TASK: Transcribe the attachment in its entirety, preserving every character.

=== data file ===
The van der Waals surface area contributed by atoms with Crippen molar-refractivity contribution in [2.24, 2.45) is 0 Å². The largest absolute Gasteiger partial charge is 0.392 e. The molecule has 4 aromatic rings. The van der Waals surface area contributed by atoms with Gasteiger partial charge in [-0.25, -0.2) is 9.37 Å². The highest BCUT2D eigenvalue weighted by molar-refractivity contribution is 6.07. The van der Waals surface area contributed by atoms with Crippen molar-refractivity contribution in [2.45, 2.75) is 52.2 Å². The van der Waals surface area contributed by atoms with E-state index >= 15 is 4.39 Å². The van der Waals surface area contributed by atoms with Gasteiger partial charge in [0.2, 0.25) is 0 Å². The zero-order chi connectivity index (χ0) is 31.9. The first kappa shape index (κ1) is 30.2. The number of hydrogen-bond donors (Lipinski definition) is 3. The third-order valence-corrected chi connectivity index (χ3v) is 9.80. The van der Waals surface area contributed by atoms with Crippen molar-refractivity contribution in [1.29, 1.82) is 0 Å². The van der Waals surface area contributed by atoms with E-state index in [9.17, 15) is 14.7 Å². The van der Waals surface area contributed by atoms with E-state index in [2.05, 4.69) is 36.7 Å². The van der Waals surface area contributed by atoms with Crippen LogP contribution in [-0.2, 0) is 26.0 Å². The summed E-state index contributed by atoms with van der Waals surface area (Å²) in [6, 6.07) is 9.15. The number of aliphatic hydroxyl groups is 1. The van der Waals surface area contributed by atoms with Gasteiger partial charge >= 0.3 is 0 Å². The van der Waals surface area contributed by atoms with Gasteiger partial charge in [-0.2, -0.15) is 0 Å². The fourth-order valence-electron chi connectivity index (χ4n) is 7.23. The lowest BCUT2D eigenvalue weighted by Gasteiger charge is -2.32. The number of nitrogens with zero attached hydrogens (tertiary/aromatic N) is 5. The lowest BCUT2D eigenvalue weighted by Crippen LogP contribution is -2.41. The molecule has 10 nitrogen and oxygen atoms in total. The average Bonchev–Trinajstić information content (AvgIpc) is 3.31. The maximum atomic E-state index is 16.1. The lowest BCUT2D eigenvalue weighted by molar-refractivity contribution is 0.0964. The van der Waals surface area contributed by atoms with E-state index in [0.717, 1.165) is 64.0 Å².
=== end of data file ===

The van der Waals surface area contributed by atoms with Crippen molar-refractivity contribution in [2.24, 2.45) is 0 Å². The largest absolute Gasteiger partial charge is 0.392 e. The molecule has 4 aromatic rings. The van der Waals surface area contributed by atoms with Gasteiger partial charge in [-0.25, -0.2) is 9.37 Å². The highest BCUT2D eigenvalue weighted by molar-refractivity contribution is 6.07. The van der Waals surface area contributed by atoms with Crippen molar-refractivity contribution in [2.45, 2.75) is 52.2 Å². The van der Waals surface area contributed by atoms with E-state index >= 15 is 4.39 Å². The van der Waals surface area contributed by atoms with Gasteiger partial charge in [0.2, 0.25) is 0 Å². The zero-order chi connectivity index (χ0) is 31.9. The first kappa shape index (κ1) is 30.2. The number of hydrogen-bond donors (Lipinski definition) is 3. The third-order valence-corrected chi connectivity index (χ3v) is 9.80. The van der Waals surface area contributed by atoms with Crippen molar-refractivity contribution in [1.29, 1.82) is 0 Å². The van der Waals surface area contributed by atoms with E-state index in [9.17, 15) is 14.7 Å². The van der Waals surface area contributed by atoms with E-state index in [2.05, 4.69) is 36.7 Å². The van der Waals surface area contributed by atoms with Crippen LogP contribution in [-0.2, 0) is 26.0 Å². The summed E-state index contributed by atoms with van der Waals surface area (Å²) in [6, 6.07) is 9.15. The number of aliphatic hydroxyl groups is 1. The van der Waals surface area contributed by atoms with Gasteiger partial charge >= 0.3 is 0 Å². The van der Waals surface area contributed by atoms with Gasteiger partial charge in [-0.2, -0.15) is 0 Å². The fourth-order valence-electron chi connectivity index (χ4n) is 7.23. The lowest BCUT2D eigenvalue weighted by Gasteiger charge is -2.32. The number of nitrogens with zero attached hydrogens (tertiary/aromatic N) is 5. The lowest BCUT2D eigenvalue weighted by Crippen LogP contribution is -2.41. The molecule has 10 nitrogen and oxygen atoms in total. The average Bonchev–Trinajstić information content (AvgIpc) is 3.31. The maximum atomic E-state index is 16.1. The lowest BCUT2D eigenvalue weighted by molar-refractivity contribution is 0.0964. The van der Waals surface area contributed by atoms with E-state index in [0.717, 1.165) is 64.0 Å².